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Goldsboro Hi news. online resource (None) 192?-19??, December 19, 1930, Image 2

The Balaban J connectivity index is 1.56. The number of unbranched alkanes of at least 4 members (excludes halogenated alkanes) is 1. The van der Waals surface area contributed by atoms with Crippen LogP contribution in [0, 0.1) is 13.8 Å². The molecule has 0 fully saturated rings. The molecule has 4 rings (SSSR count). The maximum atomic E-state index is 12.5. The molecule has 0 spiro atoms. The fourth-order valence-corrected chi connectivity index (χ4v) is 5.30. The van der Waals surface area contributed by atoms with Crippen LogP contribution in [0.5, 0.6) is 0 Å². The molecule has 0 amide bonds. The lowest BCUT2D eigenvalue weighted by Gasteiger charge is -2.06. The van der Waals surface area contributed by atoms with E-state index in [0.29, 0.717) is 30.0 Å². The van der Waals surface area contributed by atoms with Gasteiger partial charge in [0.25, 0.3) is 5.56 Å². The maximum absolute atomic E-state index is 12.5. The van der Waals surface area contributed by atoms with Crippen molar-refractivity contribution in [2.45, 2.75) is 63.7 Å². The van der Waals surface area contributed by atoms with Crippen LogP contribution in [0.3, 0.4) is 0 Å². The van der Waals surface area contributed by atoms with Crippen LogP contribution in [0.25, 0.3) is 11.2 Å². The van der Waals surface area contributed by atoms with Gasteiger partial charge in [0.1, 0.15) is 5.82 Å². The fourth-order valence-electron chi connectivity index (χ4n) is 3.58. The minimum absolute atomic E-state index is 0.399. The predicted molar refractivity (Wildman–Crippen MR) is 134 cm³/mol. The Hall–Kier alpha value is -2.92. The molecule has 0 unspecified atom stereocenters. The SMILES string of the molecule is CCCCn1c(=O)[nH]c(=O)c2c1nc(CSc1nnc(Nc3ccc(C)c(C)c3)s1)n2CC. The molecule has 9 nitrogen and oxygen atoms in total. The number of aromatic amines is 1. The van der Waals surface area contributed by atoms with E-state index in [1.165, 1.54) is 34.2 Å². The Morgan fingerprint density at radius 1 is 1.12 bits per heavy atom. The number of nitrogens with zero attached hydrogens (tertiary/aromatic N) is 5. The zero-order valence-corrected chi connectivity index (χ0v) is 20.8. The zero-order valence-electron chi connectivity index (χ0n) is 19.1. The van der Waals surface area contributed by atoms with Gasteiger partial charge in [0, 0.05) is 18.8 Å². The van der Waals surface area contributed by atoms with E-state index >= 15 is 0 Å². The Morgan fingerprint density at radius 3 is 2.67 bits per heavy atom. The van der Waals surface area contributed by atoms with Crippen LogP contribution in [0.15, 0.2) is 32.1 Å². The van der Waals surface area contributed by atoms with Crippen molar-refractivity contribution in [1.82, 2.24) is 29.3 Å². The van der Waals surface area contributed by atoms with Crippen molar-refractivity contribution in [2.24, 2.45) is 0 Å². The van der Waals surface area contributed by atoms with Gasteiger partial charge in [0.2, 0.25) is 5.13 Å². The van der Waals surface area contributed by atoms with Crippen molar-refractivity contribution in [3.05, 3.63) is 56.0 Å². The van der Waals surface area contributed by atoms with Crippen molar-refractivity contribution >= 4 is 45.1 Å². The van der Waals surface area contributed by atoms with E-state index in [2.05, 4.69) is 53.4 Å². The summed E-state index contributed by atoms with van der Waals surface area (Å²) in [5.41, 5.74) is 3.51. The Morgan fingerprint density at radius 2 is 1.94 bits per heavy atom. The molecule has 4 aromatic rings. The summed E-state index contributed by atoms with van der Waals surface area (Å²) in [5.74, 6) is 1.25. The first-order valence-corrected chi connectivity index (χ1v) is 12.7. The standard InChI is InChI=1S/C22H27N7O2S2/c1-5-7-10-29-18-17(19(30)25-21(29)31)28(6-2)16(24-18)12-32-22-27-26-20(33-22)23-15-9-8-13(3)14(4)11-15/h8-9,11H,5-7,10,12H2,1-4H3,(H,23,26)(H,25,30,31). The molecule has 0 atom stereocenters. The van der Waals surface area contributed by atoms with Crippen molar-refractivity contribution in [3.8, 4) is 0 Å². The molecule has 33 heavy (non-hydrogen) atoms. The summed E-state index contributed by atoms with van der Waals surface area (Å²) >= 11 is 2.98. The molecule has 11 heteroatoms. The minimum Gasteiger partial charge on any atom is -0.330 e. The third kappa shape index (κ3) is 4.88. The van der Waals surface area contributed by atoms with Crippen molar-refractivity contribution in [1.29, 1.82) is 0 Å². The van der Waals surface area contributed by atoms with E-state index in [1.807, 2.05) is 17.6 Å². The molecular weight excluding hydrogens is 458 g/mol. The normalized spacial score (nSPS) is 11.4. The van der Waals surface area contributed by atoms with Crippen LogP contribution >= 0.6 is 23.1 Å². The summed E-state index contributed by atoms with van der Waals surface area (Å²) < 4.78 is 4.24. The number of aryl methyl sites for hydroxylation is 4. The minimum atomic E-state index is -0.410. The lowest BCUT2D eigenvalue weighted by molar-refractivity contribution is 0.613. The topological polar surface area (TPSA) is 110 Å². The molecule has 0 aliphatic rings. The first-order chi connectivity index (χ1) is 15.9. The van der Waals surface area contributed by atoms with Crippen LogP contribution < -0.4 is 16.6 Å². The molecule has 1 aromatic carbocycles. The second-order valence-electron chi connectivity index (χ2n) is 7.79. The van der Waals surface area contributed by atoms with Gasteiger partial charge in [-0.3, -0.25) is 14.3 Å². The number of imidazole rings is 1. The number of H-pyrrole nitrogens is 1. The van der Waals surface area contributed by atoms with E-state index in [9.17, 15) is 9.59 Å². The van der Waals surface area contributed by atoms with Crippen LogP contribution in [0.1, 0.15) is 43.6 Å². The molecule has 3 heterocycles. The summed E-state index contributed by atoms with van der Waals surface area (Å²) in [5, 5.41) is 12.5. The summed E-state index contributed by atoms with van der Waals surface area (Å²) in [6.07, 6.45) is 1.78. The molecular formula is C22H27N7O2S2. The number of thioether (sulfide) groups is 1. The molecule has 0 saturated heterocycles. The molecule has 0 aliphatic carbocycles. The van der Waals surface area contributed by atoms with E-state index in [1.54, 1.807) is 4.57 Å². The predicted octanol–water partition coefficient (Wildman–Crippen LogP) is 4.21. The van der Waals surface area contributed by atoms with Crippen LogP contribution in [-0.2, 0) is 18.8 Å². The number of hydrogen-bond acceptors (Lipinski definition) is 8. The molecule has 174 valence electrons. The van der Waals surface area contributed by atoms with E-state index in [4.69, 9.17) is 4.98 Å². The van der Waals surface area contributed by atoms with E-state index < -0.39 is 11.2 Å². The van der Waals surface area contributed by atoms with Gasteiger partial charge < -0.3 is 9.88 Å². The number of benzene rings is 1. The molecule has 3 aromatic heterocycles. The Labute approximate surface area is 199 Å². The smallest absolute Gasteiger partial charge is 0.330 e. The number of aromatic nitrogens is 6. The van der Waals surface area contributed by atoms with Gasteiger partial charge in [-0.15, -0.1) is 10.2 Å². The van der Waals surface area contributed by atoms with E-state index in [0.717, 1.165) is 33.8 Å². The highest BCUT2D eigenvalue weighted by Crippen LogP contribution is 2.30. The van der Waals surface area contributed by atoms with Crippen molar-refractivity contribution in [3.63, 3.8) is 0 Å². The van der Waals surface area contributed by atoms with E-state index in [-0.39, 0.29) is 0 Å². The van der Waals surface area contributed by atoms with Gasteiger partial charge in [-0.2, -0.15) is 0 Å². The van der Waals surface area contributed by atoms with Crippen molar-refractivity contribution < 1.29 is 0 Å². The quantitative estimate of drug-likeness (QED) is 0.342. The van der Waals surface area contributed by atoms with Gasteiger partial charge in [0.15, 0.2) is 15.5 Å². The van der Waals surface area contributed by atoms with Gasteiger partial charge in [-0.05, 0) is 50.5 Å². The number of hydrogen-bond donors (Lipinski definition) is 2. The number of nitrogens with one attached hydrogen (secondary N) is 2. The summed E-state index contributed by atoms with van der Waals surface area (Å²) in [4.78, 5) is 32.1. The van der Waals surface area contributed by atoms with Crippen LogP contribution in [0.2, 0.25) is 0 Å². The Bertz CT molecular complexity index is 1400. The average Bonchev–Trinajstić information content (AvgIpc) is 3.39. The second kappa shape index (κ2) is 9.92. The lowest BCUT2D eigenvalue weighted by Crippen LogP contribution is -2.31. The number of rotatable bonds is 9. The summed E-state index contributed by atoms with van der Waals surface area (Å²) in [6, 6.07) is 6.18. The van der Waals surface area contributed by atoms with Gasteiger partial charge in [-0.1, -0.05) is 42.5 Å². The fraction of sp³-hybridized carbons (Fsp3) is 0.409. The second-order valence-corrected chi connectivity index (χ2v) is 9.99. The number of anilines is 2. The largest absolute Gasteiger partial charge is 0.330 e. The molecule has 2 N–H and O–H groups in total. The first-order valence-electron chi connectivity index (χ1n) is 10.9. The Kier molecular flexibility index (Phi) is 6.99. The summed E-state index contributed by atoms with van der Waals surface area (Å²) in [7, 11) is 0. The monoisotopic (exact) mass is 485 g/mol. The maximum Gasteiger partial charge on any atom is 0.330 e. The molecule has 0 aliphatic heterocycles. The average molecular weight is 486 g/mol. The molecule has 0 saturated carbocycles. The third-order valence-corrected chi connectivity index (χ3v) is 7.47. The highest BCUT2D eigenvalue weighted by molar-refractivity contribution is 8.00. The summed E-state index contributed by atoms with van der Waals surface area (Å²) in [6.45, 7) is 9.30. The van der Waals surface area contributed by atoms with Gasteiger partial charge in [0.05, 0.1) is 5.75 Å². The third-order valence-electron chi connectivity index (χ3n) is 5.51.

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Page 2 GOLDSBORO HI NEWS Goldsboro Hi News Published by the Goldsboro High- School Faculty Adviser, Miss Gordner Staff Editor-in-Chief Elizabeth Cobb Associate Editor Aaron Epstein Humor and Feature Editor.. John A. Stanley Girls’ Sport Editor ... Katherine Liles Gn:ls’ Sport Reporter .. Sonora Bland Boys’ Sport Editor Ralph Giddens Boys’ Sport Reporter.. . .Ernest Eutsler Exchange Editor — Helen Ellimvood JJews Editor Isabel Baddour Business Department Business Manager John H. Pike Assistant Business Managers: Emmett Spicer and Lee Miller Ramsay Circulation Manager Pete Keywood Reporters Senior Reporters—Lucy Le Roy, Buster • Starr, Emma H. Baker. Junior Reporters—Marion Weil, Flor ence Baker, Florence Brooks. Sophomore Reporters—Blackwell Rob inson, Barbara Best, Frances Bass, Nannie J. Robinson. Freshman Reporters—Lyndall Casson, Byron Greene, Barbara Cuthrell, Norwood Teague. Typists—Bertie Smith, Edna Farrior, Berta Hines, Sara Lee Best. Hclidaj^s begin today! Sixteen whole ciays of fun and frolic! What could bo better? Nothing, except a visit from old Santa. I hate to take the joy out of living, but examinations are just around the corner. THE SPIRIT OF CHRISTMAS The Three Wise Men, tending their flocks, saw a beautiful star appear in the heavens. They follov.^ed it to Bethlehem, where they found the Christ Child in the Manger. Nineteen hundred and thirty years have passed. The world rushes on. Inventions^ discoveries and daring feats have made the circumstances of the first Christmas seem like a fable. Lights, holly, mistletoe, horns— crowds filled with the spirit of cele bration fill the air. Christmas again! In this mad rush have we stopped to remember the Christ Child, the first Christmas? Do we recognize the real significance of the birth of Christ? On this Christmas, nineteen hundred nnd thirty, there will be the same gay crowds, bright lights, and harsh r.oises. While the v/orld rushes on, let us remember the Three Wise Men, the Christ Child, and the first Christ inas. Merry Christmas! Happy New Year! THE REAL WAY In our midst there is a group of students who use an uncertain way of slipping through the four years of high school v/ork. They are the students v;ho depend on their wit to carry them through the languages and histories; the students who depend on the ability cf extemporaneous response in order to “just get by” the everwatchful teacher. They are the students who are constantly congratulating them selves on the “lack of studying” they are doing. But someday these stu dents of “natural ability” are going to wake ..up and find that they, at least, can no longer take the chance of the teacher’s over looking their name or asking the ma simple question; they must use the only real way of passing their work—studying. ■ SCIENCE AND SCIENCE CLUB By Ed Denmark The most interesting and educa- tiohal subject in the world today is ficjence. The people df today look to the scientist for hew ideas which will further adyance the civilization and knowledge of the universe. An aver age _ person is usually ignorant on the subject of science. He thinks a scien- tiiit is a person who is always ti’ying to' shoot a roclcet to Mars or do some other seemingly impossible task. In one sense the above statement is true bdcause a scientist is always trying to find something newi and usually, ;*fter, years of hard '(vork and study,' ne surprises the' whole •world with something that people had called him a ;foql for even thinking of. We do not realize how much we use the accomplishments of science in our daily life. When we turn on the elec- light, light the gas, tUrn on the radio, thifise all come under the big v/ord, Science. If scientists had not worked, we would not have any of the modern- conveniences of today. A short time ago the people were satisfied to ride on ox-carts, read by oil lamps or candles, draTT water from a well, and do many other things that the majority of the present population would not be satis fied to do at all. Like most of our subjects, science can be studied on simpls and difficult terms. In Goldsboro the first class dealing with science is t''ught to the Continued on column, 3 page 2 “WONDER—FULL ME” I wonder if Mr. Greene, has. ever "walked a mile; I wonder if Miss Cobb ever forgot to smile; I v/onder if E. C. Crow will ever mis behave; I v/onder if Arthur Allred really has a permanent wave; I wonder if Beth Cari’away has ever been quiet; I wonder if Rachel Edgerton has ever , tried a diet; I wonder if Ezra Griffin has ever miss ed a word; I wonder if Izzy Baddour’s ever kept what she’s heard;' I wonder if Miss Kornegay really came from France; I wonder if Alton West has ever tried to dance; ^ I v;onder if Mr. Wilson has ever killed some game; I -wonder if Emmett Spicer will ever tell her name; I wonder if Charlie Worrell has reach- ed -his utmost height; I wonder if Piggy Groves will -ever study at night; I wonder if Randolph Giant has ever .gotten a one; I wonder if Thomas McCrary has ever made a run; I wonder if Thurman Merritt gets a kick from being small; I wonder if Edgar Sasser can really catch a ball; I wonder if Aaron Epstein has ever made a blunder; Well, I can’t say a word, for all I do is wonder. ETIQUETTE On December 5, a program on eti quette was given in chapel. Hilda Pearsall had charge of the program. Those taking part were Florence V/hite, Nan Jane Robertson, Edgar Pearson, Lucy LeRoy, Bernard Hall man, Maywood Hill and Isabel Bad- dour. What makes a gentleman? It can not be ancestry. It cannot be dress. It cannot be money. It is something that goes, deeper than all these—an cestry, dress, or wealth. It is some thing that is nobler and finer than all these. It can be best expressed perhaps by this example of what true etiquette can mean, Henry Ward Beecher, on a very cold day, stopped to buy a newspaper from a ragged youngster who stood shivering on a street corner. “Poor little fellow” he said, “aren’t you cold standing here?” The boy looked up with a smile and said, “I was, sir— before you passed.” Etiquette is not the finished work, but merely a tool that opens the por tals to a broader life, and to greater social happiness. Through its influ ence we are brought into close com- oar.ionship with the realjy worth while lainds of our day. Etiquette is an art of doing and say ing the correct thing at the correct time. The art of being able to hold oneself in hand no matter how ex acting the circumstances. And like music or painting or writing, the more you study it, the more you apply your self to its principles, the more perfect your own character is molded. —Florence White, ’33. A good general rule for etiquette is: Do v/bat a kind heart prompts, for Politeness is to do and say, The kindesv thing in the kindest w'ay. Emerson says—Life is not so short but that there is always’time enough for courtesy; And— ^. Hearts', like doors, will open with ease To very, very little keys; And don’t forget that two of these Are: “Thank you, sir,” and “If you please.” From Shakespeare— I”! er voice was ever soft, Gentle, and low,—an excellent thing in woman. and He . who laughs at others’ woes, Fmds few friends and many foes. From Steele—Though her mien car ries much mord invitation than com mand, to behold her is an immediate check to loose behavior; to love her is a liberal education. And Aurelius—If it is not seemly, do it hot; if it is not triie, speak it not. Socrates said; “Bad men live that they may eat 'ind drink, whereas good men eat and driiik that they may live.” Following Edpr Pearson’s review of the books on etiquette which are in the library, Bernard Hallman, Lucy Le- Roy, Maywood Hill and Isabel Bad- dour gave illustrations of first, the in correct, and then the correct way of Im introduction. A Poor Intrpduction Miss LeRoy: Miss Hill, shake hands with Mr. Hallman. Miss Hill: Pleased to meet you. A Good Introduction Miss LeRoy: Miss Hill, may I pre sent Mr. Hallman? Miss Hill: How do you do? AN OPEN FORUM December 10, 1930. Editor of the Goldsboro High School News Goldsboro, N. C. Dear Editor: The fifth period French class is one of the most interesting that I attend. Although it is large, there is little mis behavior or inattention . “Why?” you will ask. Well, the reason is that something interesting is always hap pening, and we dare not day-dream for fear we will miss something. As a result of this attention we really learn French as well as have fun. You would think we were learn ing if you could have heard the story each student told in French Tuesday. Miss Kornegay said “Tres bien” at the end of each one, and she also said that everp person made a good grade that day. The last period usually drags, but not so for the French students., What I want to know is why is it always so interesting? Is it -because Miss Kor negay makes it so? Is it that the students are so glad that the school day is almost over? Is it that so many iunny, mistakes are made? Please, somebody tell me. Yours truly, Emma Hall Baker. December 10, 1930. Editor of the Goldsboro High School News Goldsboro, N. C. Dear Editor: Our lunch periods are too short. As the boys and girls above only fifteen minutes to get^their lunch, they hardly have time to buy it. After they have eaten their lunch they haven’t time to •iigest their food before the bell rings for the next period. Don’t you think that it is important for us to digest our food if we are to keep our health and to make good grades? As you know, the students that do not buy lunch at school like to walk over to the park. If they get to the park and back before the last bell rings for the next period, they have to walk at a high i-ate of speed. The students that do buy lunch, always like to get a little fresh air after they eat, but in fifteen minutes they can’t eat their I lunch and get exercise too. This period is the only one that the teachers have free, and most of them want to go in the library to gather references and books for the students to read. But as the periods are now, they have to stay in after school to get all of this. If we have hour periods, ,why can’t we have hour lunch periods and stay a little longer after school? I judge that everyone would like this plan better. Yours truly, Esther Brown. December 9, 1930. Dear Editor: I think something ought to be done about further exemptions from mid term and final examinations. In all the four classes we have stu dents who excel and' a good many who average above ninety in several subjects. According to the exam.ption rules, these would be exempted. How ever, since no one except seniors is al lowed this privilege, the lower class men have to suffer with exams regard less. Jn many schools throughout the state exemptions even v/ith lower av erages are granted. I think this is a very good thing. It really gives the student something to work for throughout high school and, I assure you, it will bx'ing up the averages of those students who are on the “border line,” as well as rai3e the standard of the school. Sincerely, Marion Weil. SCIENCE AND SCIENCE C1.UB Continued from first column, page 2 freshmen. This class studies such things as the properties of the earth and sun, the distance of tlie sun from the earth, the size of the earth in re lation to other planets, how fast light and sound travel, and many other things that seem simple but which very few of us know. Three other scientific classes are taught in our high school. These are: Biology, Chemistry, and Physics. The names of these' subjects tell plainly what each deals vdth. ' As scientific subjects were added to our school, iht&est was ‘ gradually stimulated, and in 1927 the Science Club was” brgani^d. ' Since the organ- izatibh of the Club', it has been one of the most ihtereistihg and active clubs in school. 'At'each meeting interest ing programs are carried' out involv ing experirhents that can usually be reproduced at' home. This year, for the first time, the Science Club is publishing a newspaper. This paper is edited every other week and distrib uted at each meeting of the club. This paper is the first to be printed by any Club in Goldsboro High School. Library Notes The following books are available or Etiquette: Post: Etiquette Conklin: Conversation MacMillan: Everj^day Manners MacMillan: Practical Etiquette ; Allyn & Bacon: Manners and Con? duct . ; Martens: The Book of Culture. Girls, the boys suggest that you rea^ “Any Girl Can Be Good-looking.” 1 that nice? ; Boys, the girls suggest that you rea “Conversation” and “Manners an( Conduct.” Catch the hint? j - ! Teachers suggest that all student] read “How to Study.” Don’t hush. Wt will order more. j Now that Christmas is near and yoif feel as if you want to do somethin^' noble, pay your library dues. j The first class of freshmen has finr ished the library course. Miss Roarls says that they have done very w^ell, foi it takes a great deal of work. Sh« says that the course has really helped them too. You know- chat refex'ence table next to Miss Roark’s desk. Well, that sigiJ on it means business. Maybe one oi ihc reasons that sign is obeyed is be cause the books are a little heavy to carry off. Tf you want to know how, what, and when, read a few of the books at the head of this column. When you have gained admittance into Miss Roark’s work room, considei yourself having accomplished some thing unusual. Some of the information Miss Roark could give you if she v/ere ,a mind reader: “Miss Roark, v/here’s that book I wanted?” . “Gimme that magazine I asked W last week.” “Could you tell me where that little j-ed book is?” (There are about 350 red books in the library). “Miss Roark, what page did you say bad something about Roman roads on it?” Not even rhetioning the book.) “Where is that book that has a pic ture of a tadpole?” “Please, Miss Roark, right quicKt' lemme have that funny looking booK that has something about ‘Hitatus- bash’ or something like that.” “Did you ever get the material 1 asked for?” “Did you save that book for me?” “Where’s that story you told me I’d like to read?” ^ “Where’s that little black book that used to be on the top shelf? You told jne last year I should read it.” Special attraction next month—“A Librarian’s Nightmare” by Isabel Bad- dour. GLEANED FROM THE EXCHANGES The band of Lenoir High School was invited by Duke University to play at the Washington Lee-Duke game. W« consider this a great honor—so does L, H. S. “Daddy Long Legs,” a three-act play, is to be given at Lumberton High School. Bone: How much money you sot, Dudley? ; Dudley: Between $18 and $20. [ Bone: Ain’t you got but $2? i —The Pirateer, Lumberton, N. O. ■ The students of iBurlington High School and Greensboro High School certainly believe in preparedness. The juniors of B. H. S. al’e now discussing the junior rings and the junior-senior banquet. The seniors of G. H. S. have ) started plans for graduation and have ’ selected their invitations. A Scotchman walked a mile for‘a‘ camel; he thought the guy would never ' throw it away. \ —The Literary Reel. I The citadel has changed to her win-|: ter schedule, because the winter is poor weather for drilling, the cadets! will get an extra allowance of sleep.j This plan is hoped to eliminate a| great deal of sickhess. ^ “Little Women,” a four-act play,'was presented at Chowan College, Novem-' ber 14. ^ i The Senior Hi-Y ^ was host to the faculty of Central High School, Rocky^ Mount, N. C., at a banquet, held in the diriing hall of Y. M. C. A., Novem-; ber 13. i I^msay MacDonald give's the fol-1 lowing definition of an educated j?:ian:i The educated a man’{nth cer-' tain subtle fjpu-itual qualities which make him calm in adversity, happy' when alo>.:e, just in his dealings, ra~; tional sjfnd sane"In the fullest meaning , 'i»l that word in all the affairs of